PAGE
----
In addition to pastoral ministry, I also experienced quite a bit of fun of this past summer – I had the opportunity to make doughnuts (Ghanaian sweet rolls, or ‘bofrot’) at the annual Ghana Catholic Picnic! Overall, I thank God for forming me in the various ways He has and pray that all that I have learned carries on into the future. Not to make this a “thank-a-thon,” but I also want to thank all the various leaders of our ethnic communities in our diocese who assisted in all my visits. Last, but certainly not least, I want to thank my supervisor, Corinne Monogue, Director of the Office of Multicultural Ministries for our Diocese, and Elizabeth Tauke, the Office of Multicultural Ministries’ Program Specialist. Under their wings and guidance, I was able to navigate my way around and through the various ethnic communities of our diocese. I have enjoyed contributing to this blog as it has helped me to reflect more deeply on all of Corinne, Liz, and Michael Folmarmy visits. Please pray for me as I return to Mount Saint Mary’s Seminary in Emmitsburg, Maryland on August 18th.  As I have stated before, I am headed into Third Theology. I look forward to learning more and being formed into the man Jesus Christ is calling me to be, so as to better serve all of you in our diocese as, God willing, a priest. May God bless each of you and may Our Lady’s mantel of protection never cease to safeguard you!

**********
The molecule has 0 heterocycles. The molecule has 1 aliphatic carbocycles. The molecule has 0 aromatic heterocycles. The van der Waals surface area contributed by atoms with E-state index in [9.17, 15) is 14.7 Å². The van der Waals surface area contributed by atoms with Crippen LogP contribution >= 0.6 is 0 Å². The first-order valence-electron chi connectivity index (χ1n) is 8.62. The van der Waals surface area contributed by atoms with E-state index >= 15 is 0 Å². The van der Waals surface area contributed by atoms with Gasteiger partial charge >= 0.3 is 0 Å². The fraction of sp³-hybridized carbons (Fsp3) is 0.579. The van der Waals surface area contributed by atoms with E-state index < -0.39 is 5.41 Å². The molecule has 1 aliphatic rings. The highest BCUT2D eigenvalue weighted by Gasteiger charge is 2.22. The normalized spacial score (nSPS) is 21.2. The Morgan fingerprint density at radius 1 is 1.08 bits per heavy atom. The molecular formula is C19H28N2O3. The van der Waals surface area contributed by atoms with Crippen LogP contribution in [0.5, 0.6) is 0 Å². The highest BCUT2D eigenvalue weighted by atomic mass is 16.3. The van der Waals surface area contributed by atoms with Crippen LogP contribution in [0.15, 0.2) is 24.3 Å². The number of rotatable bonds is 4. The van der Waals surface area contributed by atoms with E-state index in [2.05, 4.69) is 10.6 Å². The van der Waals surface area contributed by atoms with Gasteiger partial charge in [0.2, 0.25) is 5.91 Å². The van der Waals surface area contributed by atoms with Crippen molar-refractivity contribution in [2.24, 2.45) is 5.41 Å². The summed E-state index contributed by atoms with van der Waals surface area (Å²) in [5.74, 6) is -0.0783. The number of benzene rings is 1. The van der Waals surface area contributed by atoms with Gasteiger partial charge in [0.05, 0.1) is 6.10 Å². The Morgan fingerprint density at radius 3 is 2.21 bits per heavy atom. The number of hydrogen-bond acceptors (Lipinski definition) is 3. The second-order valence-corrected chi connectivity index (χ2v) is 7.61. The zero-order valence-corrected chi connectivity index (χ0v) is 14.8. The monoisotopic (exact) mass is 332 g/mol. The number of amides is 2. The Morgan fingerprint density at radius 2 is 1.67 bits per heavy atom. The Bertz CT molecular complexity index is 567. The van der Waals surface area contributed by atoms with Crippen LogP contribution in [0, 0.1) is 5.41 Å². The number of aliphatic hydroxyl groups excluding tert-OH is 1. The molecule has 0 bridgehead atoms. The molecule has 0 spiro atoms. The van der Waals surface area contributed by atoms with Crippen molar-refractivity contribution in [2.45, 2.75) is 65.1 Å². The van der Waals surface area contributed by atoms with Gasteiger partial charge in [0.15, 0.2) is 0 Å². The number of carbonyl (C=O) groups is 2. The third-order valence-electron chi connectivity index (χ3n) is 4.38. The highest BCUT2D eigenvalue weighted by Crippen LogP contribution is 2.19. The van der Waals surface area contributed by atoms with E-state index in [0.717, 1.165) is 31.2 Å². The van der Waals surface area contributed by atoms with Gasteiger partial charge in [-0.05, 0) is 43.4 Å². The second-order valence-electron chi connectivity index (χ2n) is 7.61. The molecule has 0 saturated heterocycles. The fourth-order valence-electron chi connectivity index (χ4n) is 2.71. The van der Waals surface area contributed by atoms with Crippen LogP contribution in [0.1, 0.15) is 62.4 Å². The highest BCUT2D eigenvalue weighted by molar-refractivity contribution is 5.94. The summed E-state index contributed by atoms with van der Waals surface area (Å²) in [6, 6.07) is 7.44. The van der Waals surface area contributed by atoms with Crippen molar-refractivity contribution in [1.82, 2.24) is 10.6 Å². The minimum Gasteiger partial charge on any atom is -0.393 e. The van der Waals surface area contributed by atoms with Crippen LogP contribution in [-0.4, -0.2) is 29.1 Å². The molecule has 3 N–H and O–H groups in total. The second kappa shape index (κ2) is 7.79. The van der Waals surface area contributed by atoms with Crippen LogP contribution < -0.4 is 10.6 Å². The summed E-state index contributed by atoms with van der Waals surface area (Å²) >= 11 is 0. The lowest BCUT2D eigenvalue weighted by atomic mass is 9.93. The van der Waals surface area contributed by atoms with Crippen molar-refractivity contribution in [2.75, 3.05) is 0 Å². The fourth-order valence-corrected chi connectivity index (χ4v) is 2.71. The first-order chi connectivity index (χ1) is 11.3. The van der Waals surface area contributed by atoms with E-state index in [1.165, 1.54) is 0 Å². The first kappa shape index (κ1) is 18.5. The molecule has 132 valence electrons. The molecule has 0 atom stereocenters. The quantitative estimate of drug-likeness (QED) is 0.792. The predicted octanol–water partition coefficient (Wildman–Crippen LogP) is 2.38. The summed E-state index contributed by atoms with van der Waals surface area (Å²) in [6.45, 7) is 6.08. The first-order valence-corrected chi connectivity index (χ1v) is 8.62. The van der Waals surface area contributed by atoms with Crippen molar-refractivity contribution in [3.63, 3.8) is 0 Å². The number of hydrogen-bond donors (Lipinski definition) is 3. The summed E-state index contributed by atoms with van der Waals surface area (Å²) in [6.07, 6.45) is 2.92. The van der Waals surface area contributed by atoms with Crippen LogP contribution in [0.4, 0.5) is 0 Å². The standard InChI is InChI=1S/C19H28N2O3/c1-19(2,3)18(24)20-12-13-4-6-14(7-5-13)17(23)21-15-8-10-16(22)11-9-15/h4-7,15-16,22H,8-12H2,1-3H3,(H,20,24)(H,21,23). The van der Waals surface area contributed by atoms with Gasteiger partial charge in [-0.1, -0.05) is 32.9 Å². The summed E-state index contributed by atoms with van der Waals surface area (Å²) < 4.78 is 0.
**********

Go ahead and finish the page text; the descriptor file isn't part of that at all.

Welcome Michael Folmar!!!

            Michael FolmarHello! I’m Michael Folmar and I am a seminarian for our great Diocese of Arlington. I will be headed into Third Theology at Mount St. Mary’s in Emmitsburg, MD this coming August. This summer I am helping out in the Office of Multicultural Ministries for the diocese here. So, I have been given countless opportunities to visit all the various ethnic and cultural Catholic ministries (Hispanic, Filipino, African-American, Korean, Brazilian, Vietnamese, Ghanaian, Eritrean, Cameroon, and Asian and Pacific Islander) that make our diocese vibrantly shine. Ultimately, the office that I am in serves and unites these several ministries by evangelization, as well as by going out to them.